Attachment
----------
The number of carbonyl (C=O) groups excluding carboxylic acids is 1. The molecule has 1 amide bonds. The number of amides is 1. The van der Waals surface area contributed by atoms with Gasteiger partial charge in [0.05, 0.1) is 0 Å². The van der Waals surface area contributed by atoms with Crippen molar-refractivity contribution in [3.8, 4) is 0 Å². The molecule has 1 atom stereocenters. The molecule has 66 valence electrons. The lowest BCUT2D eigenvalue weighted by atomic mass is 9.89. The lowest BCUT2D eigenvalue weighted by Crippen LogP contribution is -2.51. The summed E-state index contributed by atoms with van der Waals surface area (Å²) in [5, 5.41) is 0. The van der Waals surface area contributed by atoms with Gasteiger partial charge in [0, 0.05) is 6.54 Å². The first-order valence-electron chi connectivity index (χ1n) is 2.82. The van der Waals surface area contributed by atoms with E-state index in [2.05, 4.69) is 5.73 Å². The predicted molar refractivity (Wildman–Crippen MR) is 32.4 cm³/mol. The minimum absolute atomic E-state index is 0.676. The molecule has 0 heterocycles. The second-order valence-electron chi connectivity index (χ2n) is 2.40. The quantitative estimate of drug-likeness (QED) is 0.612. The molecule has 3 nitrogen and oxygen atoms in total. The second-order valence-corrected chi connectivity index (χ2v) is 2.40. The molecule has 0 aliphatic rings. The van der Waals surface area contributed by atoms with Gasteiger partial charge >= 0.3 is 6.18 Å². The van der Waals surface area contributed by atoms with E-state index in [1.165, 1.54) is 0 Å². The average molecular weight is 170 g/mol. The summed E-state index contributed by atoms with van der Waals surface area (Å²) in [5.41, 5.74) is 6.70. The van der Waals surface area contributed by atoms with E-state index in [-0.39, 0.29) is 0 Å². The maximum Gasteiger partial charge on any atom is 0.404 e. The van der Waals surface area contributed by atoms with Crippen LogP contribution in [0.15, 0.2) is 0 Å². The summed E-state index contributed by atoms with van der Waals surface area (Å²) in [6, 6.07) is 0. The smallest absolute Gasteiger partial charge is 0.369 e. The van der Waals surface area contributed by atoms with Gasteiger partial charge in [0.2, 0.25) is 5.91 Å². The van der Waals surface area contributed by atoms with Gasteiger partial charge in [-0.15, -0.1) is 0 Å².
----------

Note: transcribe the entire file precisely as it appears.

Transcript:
The number of carbonyl (C=O) groups excluding carboxylic acids is 1. The molecule has 1 amide bonds. The number of amides is 1. The van der Waals surface area contributed by atoms with Gasteiger partial charge in [0.05, 0.1) is 0 Å². The van der Waals surface area contributed by atoms with Crippen molar-refractivity contribution in [3.8, 4) is 0 Å². The molecule has 1 atom stereocenters. The molecule has 66 valence electrons. The lowest BCUT2D eigenvalue weighted by atomic mass is 9.89. The lowest BCUT2D eigenvalue weighted by Crippen LogP contribution is -2.51. The summed E-state index contributed by atoms with van der Waals surface area (Å²) in [5, 5.41) is 0. The van der Waals surface area contributed by atoms with Gasteiger partial charge in [0, 0.05) is 6.54 Å². The first-order valence-electron chi connectivity index (χ1n) is 2.82. The van der Waals surface area contributed by atoms with E-state index in [2.05, 4.69) is 5.73 Å². The predicted molar refractivity (Wildman–Crippen MR) is 32.4 cm³/mol. The minimum absolute atomic E-state index is 0.676. The molecule has 0 heterocycles. The second-order valence-electron chi connectivity index (χ2n) is 2.40. The quantitative estimate of drug-likeness (QED) is 0.612. The molecule has 3 nitrogen and oxygen atoms in total. The second-order valence-corrected chi connectivity index (χ2v) is 2.40. The molecule has 0 aliphatic rings. The van der Waals surface area contributed by atoms with Gasteiger partial charge >= 0.3 is 6.18 Å². The van der Waals surface area contributed by atoms with E-state index in [1.165, 1.54) is 0 Å². The average molecular weight is 170 g/mol. The summed E-state index contributed by atoms with van der Waals surface area (Å²) in [5.41, 5.74) is 6.70. The van der Waals surface area contributed by atoms with E-state index in [-0.39, 0.29) is 0 Å². The maximum Gasteiger partial charge on any atom is 0.404 e. The van der Waals surface area contributed by atoms with Crippen LogP contribution in [0.15, 0.2) is 0 Å². The summed E-state index contributed by atoms with van der Waals surface area (Å²) in [6, 6.07) is 0. The smallest absolute Gasteiger partial charge is 0.369 e. The van der Waals surface area contributed by atoms with Gasteiger partial charge in [0.2, 0.25) is 5.91 Å². The van der Waals surface area contributed by atoms with Gasteiger partial charge in [-0.15, -0.1) is 0 Å².